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West London NHS Trust > Patients and carers > Mental and physical health conditions > Depression > Causes of depression

Causes of depression

Often there is more than one cause of depression. It can be a reaction to something such as bereavement, divorce, redundancy or financial worries. It can also be the consequence of a physical condition such as a poor diet, lack of physical fitness or illnesses, such as flu.

Family history

A person is more likely to have a genetic disposition for depression if they inherit the short version of the 5-HTT gene from their parents. However, many people with this gene and a family history of depression do not develop depression. Similarly, people without either this gene or a family history of depression can become depressed.

Chemical imbalance

People with depression have an imbalance of chemicals in the brain. It is not fully known if this imbalance is a result of depression, or the cause of it.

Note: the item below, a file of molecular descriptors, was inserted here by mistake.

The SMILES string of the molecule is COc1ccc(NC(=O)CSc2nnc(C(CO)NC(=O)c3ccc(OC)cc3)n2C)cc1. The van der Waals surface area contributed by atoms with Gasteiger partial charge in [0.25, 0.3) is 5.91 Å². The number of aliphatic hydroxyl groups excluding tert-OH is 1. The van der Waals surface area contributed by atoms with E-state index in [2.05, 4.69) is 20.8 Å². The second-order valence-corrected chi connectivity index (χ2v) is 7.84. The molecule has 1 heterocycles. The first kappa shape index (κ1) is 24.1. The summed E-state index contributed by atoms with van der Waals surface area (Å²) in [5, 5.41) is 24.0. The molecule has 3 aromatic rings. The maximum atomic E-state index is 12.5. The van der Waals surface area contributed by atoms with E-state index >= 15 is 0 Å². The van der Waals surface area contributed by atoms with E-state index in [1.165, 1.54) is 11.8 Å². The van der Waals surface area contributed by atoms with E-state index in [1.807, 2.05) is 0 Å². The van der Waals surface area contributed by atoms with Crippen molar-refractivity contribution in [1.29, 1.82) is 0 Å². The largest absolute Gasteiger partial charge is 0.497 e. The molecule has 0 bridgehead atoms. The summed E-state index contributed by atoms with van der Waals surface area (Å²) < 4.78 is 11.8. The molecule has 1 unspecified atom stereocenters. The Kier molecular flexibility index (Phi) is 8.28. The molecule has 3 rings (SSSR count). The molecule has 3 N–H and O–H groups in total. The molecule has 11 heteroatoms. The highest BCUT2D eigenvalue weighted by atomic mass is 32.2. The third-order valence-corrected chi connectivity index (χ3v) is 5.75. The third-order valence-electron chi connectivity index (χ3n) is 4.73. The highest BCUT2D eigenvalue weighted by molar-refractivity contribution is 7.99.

Alcohol and drugs

Drinking excess alcohol and taking drugs, such as cannabis and cocaine, can cause depression.

Prescribed medicines

Depression can also be a side effect of some prescribed medicines.

Underactive thyroid

The thyroid gland controls a person’s metabolic rate. An underactive thyroid can make a person feel depressed. A blood test will reveal if the thyroid’s function is the cause of a person’s depression. If an underactive thyroid is diagnosed, it can be treated successfully with appropriate medication.
An overactive thyroid can have symptoms similar to mania.